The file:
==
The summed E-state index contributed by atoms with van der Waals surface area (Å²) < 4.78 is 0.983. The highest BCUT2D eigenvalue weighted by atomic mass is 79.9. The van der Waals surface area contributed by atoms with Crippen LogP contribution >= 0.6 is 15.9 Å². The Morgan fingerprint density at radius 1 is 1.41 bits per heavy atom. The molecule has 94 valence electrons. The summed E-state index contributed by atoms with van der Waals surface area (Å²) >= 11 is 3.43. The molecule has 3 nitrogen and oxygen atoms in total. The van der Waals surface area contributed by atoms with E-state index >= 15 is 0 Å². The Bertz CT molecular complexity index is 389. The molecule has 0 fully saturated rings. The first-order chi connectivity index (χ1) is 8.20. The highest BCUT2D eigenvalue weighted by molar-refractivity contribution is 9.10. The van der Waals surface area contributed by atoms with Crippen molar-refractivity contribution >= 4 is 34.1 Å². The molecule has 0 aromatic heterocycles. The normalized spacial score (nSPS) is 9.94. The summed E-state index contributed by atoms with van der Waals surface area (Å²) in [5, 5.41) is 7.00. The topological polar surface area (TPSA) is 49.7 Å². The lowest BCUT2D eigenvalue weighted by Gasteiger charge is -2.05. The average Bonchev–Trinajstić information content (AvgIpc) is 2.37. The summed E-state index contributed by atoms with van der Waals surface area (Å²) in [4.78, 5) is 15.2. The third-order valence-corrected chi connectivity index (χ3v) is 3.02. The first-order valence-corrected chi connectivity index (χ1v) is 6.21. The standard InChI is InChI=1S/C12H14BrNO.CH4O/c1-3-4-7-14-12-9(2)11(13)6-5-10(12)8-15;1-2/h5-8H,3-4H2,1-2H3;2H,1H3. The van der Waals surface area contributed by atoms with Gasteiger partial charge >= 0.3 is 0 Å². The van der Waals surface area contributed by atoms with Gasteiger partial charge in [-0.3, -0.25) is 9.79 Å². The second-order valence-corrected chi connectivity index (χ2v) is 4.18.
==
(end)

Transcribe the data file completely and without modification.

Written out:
The summed E-state index contributed by atoms with van der Waals surface area (Å²) < 4.78 is 0.983. The highest BCUT2D eigenvalue weighted by atomic mass is 79.9. The van der Waals surface area contributed by atoms with Crippen LogP contribution >= 0.6 is 15.9 Å². The Morgan fingerprint density at radius 1 is 1.41 bits per heavy atom. The molecule has 94 valence electrons. The summed E-state index contributed by atoms with van der Waals surface area (Å²) >= 11 is 3.43. The molecule has 3 nitrogen and oxygen atoms in total. The van der Waals surface area contributed by atoms with E-state index >= 15 is 0 Å². The Bertz CT molecular complexity index is 389. The molecule has 0 fully saturated rings. The first-order chi connectivity index (χ1) is 8.20. The highest BCUT2D eigenvalue weighted by molar-refractivity contribution is 9.10. The van der Waals surface area contributed by atoms with Crippen molar-refractivity contribution >= 4 is 34.1 Å². The molecule has 0 aromatic heterocycles. The normalized spacial score (nSPS) is 9.94. The summed E-state index contributed by atoms with van der Waals surface area (Å²) in [5, 5.41) is 7.00. The topological polar surface area (TPSA) is 49.7 Å². The lowest BCUT2D eigenvalue weighted by Gasteiger charge is -2.05. The average Bonchev–Trinajstić information content (AvgIpc) is 2.37. The summed E-state index contributed by atoms with van der Waals surface area (Å²) in [4.78, 5) is 15.2. The third-order valence-corrected chi connectivity index (χ3v) is 3.02. The first-order valence-corrected chi connectivity index (χ1v) is 6.21. The standard InChI is InChI=1S/C12H14BrNO.CH4O/c1-3-4-7-14-12-9(2)11(13)6-5-10(12)8-15;1-2/h5-8H,3-4H2,1-2H3;2H,1H3. The van der Waals surface area contributed by atoms with Gasteiger partial charge >= 0.3 is 0 Å². The van der Waals surface area contributed by atoms with Gasteiger partial charge in [-0.3, -0.25) is 9.79 Å². The second-order valence-corrected chi connectivity index (χ2v) is 4.18.